Hat tip to The Herald (Sharon, PA):
Scott A. Dunn admitted Wednesday to beating his wife Brandon “Brandi” C. Dunn to death with a hammer and setting fire to his in-law’s Grove City home to cover up the crime.
Dunn, 28, of 469 Branchton Road, Slippery Rock, pleaded guilty to voluntary manslaughter, two counts of arson and abuse of a corpse five days before jury selection was set to begin for his trial.
Charges of first- and third-degree murder, criminal homicide and one count of arson in the case were dropped. Manslaughter means the killing wasn’t premeditated, but that Dunn meant to hurt his wife.
Dunn killed his wife in a rage, Mercer County District Attorney James P. Epstein said.
Sadly, Dunn will only be sentenced for a short period of time - 26 to 52 years is the maximum range. Even worse, the judge could opt to sentence Dunn for even less.
When the DA took the death penalty off the table, it was a clear sign that there was not going to be a high price for the crime. With the death penalty, the defendant can plead to a lesser term: life in prison. When the death penalty is taken away, the next step down is a plea for 25 years...which is what happened.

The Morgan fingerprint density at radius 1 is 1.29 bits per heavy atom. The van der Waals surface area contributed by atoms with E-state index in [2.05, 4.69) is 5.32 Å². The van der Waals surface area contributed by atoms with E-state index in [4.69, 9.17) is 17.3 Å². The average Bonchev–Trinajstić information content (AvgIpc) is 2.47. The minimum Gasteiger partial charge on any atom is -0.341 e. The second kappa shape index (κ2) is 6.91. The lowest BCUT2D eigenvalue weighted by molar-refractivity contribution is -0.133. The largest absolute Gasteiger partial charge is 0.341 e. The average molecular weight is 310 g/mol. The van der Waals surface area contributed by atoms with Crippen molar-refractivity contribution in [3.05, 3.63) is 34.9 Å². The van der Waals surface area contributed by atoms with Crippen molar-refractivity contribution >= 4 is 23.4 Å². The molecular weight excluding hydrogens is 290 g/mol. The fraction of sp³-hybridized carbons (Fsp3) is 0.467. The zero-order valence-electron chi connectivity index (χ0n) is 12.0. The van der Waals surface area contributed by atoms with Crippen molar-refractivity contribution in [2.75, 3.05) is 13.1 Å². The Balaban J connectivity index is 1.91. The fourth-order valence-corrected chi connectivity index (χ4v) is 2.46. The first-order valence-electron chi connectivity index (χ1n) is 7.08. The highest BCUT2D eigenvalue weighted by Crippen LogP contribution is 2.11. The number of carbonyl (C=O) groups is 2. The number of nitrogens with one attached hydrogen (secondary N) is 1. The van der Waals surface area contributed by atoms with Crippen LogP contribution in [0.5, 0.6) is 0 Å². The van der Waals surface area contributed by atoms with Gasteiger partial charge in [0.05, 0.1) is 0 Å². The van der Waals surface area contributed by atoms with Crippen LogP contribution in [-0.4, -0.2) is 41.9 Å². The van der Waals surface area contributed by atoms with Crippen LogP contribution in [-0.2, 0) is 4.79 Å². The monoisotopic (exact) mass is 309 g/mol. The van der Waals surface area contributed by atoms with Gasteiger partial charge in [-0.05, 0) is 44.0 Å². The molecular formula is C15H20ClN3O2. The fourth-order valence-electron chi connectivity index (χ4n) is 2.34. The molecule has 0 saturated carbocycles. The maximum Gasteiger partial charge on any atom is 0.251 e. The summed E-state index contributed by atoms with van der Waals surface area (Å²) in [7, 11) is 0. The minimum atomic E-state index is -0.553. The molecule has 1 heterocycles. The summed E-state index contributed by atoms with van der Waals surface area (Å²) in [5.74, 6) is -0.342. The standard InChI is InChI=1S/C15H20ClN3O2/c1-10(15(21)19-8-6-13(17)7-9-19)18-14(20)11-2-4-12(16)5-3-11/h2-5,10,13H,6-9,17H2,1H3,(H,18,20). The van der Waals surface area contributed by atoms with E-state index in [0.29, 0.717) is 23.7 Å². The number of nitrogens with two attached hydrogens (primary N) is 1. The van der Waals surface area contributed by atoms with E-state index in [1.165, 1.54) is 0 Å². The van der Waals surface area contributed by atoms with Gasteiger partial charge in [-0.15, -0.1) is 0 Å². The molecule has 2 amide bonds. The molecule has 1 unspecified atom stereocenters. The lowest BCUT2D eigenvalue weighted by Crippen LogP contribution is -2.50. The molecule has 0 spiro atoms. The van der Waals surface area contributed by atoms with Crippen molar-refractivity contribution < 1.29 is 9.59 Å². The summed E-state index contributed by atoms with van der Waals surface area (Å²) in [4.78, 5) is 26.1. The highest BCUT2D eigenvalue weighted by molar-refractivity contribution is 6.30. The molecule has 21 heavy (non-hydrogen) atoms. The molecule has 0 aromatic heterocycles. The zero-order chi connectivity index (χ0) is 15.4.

Through his attorney (Stephen Misko), Dunn gave this account of the crime:
The newlyweds argued early Jan. 14, 2006, over their respective vices — cocaine for him, alcohol for her — when Mrs. Dunn, after a night of partying, returned to her parents house at 109 E. Washington Blvd., where the couple was house-sitting.
The fight, which began in the family room and spilled into the foyer where Mrs. Dunn’s body was found, got physical when Mrs. Dunn hit her husband in the mid-section with an empty beer bottle, after which he punched her in the face, Misko said. She pushed and hit Dunn, who picked up a hammer and hit her multiple times in the head.
When Dunn saw blood coming from his wife’s head, he panicked, Misko said.
Dunn went to the shed behind the house to hide the murder weapon, which state police never found, and saw a 5-gallon gas can, Misko said. Dunn poured the gasoline at several spots in the house, including on Mrs. Dunn’s body, and lit them on fire.
Misko said Dunn had enough time before he called 911 to figure out what he was going to say. He told police he came upon a male intruder who was beating his wife and chased the intruder out of the house before returning to find it in flames.
Mercer County Common Pleas Court Judge Thomas R. Dobson will hand down Dunn's sentence on Aug. 9.